Article by Melissa Doughty, published in Newsday (T&T) on Tuesday 10 October 2017.
The World Health Organization (WHO) estimates that depression and anxiety have significant economic impact resulting in a US$1 trillion loss in productivity.
The organisation notes on its website, www.who.int, while, “work is good for mental health… a negative working environment can lead to physical and mental health problems.”
Today, the world observes World Mental Health Day with its theme being, Mental Health in The Workplace. The UK-based NGO, Institute of Leadership and Management, City and Guilds diploma course will introduce to TT and the region the internationally-accredited Mental Health First Responder Leadership Training course.
The course is scheduled to begin in November and, “will be offered to all sectors in TT and the region with special emphasis on the protective services and other first responders, healthcare professionals, educators, the media and youth.”
Michael Hamilton, one of the courses’ UK-based facilitators, a mental health counsellor, coach, community and youth worker, radio presenter and project manager, believes that there is a lot of work yet to be done with mental health in the workplace.
In an interview with Newsday, Hamilton said when asked about the global response to mental health in the workplace: “There is a lot of work to be done to convince employers, governments and other authority that there is a real return on their investment by doing this [having mental health interventions in the workplace]…” He said there was a number of people turning up to work while they are unwell.
“I think often employers and governments push it aside because they think it is something that is going to cost them money…”
Many people he said would often call into their workplace saying they had a really bad flu or stomach ache and would be unable to make it in while many people with mental health illnesses often reported in ill, calling their mental illness something else. He said the problem with that is that people don’t know what is happening nor how to respond to it.
“The problem with mental health is that most people aren’t able to ring out with mental health problems and to be honest about what is going on with them. It, then, means the companies are not able to respond because there isn’t any information. It is not shouldn’t we have mental health days, when people are [already] having mental health days off [and] they are just calling them funny tummy days.”
This, he said, is one of the reasons for the training course, to enable the services to adequately respond to mental health problems. Although Hamilton did not have quantitative analysis of the peculiarities of the TT situation, the anecdotal information presented to him by some of his colleagues and from research done by Dr Yansie Rolston [disability and mental health specialist advisor] showed that there isn’t a “proper acceptance” yet of mental health and need for people to be observant of the difficulties people with mental health issues face.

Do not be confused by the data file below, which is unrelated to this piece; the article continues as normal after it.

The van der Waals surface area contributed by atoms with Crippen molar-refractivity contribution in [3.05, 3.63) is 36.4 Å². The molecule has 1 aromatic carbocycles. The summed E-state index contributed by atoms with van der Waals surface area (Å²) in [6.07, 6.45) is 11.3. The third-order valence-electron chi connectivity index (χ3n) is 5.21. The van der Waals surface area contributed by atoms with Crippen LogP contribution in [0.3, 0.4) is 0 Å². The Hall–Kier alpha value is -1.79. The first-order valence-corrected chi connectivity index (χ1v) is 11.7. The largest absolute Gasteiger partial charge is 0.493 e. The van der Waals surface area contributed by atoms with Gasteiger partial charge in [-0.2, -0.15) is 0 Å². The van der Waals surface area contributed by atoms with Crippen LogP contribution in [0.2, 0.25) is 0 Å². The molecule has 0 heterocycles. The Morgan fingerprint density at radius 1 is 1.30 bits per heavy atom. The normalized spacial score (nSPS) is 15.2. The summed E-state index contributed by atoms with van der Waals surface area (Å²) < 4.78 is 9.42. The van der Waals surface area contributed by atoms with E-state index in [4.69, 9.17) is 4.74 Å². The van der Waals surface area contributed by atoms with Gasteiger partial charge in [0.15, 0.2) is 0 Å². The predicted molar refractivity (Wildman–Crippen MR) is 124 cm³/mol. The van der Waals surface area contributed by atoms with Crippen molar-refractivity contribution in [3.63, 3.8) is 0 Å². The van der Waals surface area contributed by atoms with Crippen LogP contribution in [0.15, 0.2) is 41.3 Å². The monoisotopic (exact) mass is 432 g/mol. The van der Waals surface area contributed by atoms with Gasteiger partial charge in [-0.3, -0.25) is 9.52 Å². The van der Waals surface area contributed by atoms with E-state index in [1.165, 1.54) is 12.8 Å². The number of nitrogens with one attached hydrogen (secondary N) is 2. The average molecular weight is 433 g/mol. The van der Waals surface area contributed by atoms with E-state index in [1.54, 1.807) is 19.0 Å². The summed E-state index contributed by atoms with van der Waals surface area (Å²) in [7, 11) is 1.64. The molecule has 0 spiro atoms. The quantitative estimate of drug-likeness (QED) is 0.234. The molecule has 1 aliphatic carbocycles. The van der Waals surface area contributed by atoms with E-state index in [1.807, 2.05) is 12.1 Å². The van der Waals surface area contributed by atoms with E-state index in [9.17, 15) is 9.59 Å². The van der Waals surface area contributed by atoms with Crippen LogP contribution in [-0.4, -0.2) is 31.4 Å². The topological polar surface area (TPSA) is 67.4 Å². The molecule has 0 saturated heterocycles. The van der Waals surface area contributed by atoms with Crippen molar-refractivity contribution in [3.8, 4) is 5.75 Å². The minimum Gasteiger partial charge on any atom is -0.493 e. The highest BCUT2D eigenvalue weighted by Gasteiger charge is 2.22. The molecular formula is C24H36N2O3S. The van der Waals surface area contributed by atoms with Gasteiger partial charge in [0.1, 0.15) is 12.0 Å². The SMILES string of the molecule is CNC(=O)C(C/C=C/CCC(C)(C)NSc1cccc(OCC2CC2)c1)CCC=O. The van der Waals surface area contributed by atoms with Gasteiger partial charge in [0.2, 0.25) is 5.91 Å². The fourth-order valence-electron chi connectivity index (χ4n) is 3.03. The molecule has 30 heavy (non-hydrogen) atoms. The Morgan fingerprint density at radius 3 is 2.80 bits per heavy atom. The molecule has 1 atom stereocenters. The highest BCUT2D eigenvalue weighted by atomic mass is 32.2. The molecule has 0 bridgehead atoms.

Hamilton noted that the idea of the course is, “actually to begin a process of dialogue as well as a process of increasing knowledge, increasing skills, increasing understanding but also to increase the kind of dialogue about mental health and develop mental health services…”
The course, being held in November aims to do four things. The first being to increase people’s skills. “Through the course we know that a bit more people would be able to lead in mental health crisis situations. They would have a more informed idea of what to do. Of how to get themselves support as professionals and where to send people too. As well as the ways in which they can operate…that will make the situation better for people that are feeling unwell or in crisis. As well as making the situation better for the service they represent…”
He said the course also aims to develop people’s understanding. “We are talking specifically about trying to break the kinds of myth that people generally hold around mental health. Trying to undo some of the stigma that surrounds it because one of the things we found in anecdotal conversation and Dr Rolston’s research is that even professionals are filled with stigma about mental health…”
The course is aiming to increase knowledge, having its participants come away with a clear understanding of what mental illness is, what mental well-being is, a clear understanding of what different mental illnesses are and to come away with what are the current pathways in TT that can be used to support people if they are in mental health crisis.
Hamilton said the course was also designed to take its participants on a learning journey, that is allowing them to go out into the field, one afternoon, and meet the people that are, currently, the doing the work. “The idea of that is that we begin to connect professionals,” he said. Using the UK’s model as an example, Hamilton said, the discussion centres around having an integrated mental health service, “a recognition that it is not enough for the police to treat people that they come across through their contact or through the criminal justice system. It is not enough just for the health service to deal with people but actually what we need to do is we need the services to begin to integrate and look at how they work together for the best of their clients. We are hoping through the learning journey they learn about each other’s services but also begin to make connection and how they can begin to integrate what they do, in order to have a much more singular pathway for people who need mental help.”
In the UK, he said, support services such as telephone lines for people who might need mental health support have been put in place to address mental health issues in the workplace. The idea of the training, he said, was to create a pool of people who could respond in the environment to mental health issues.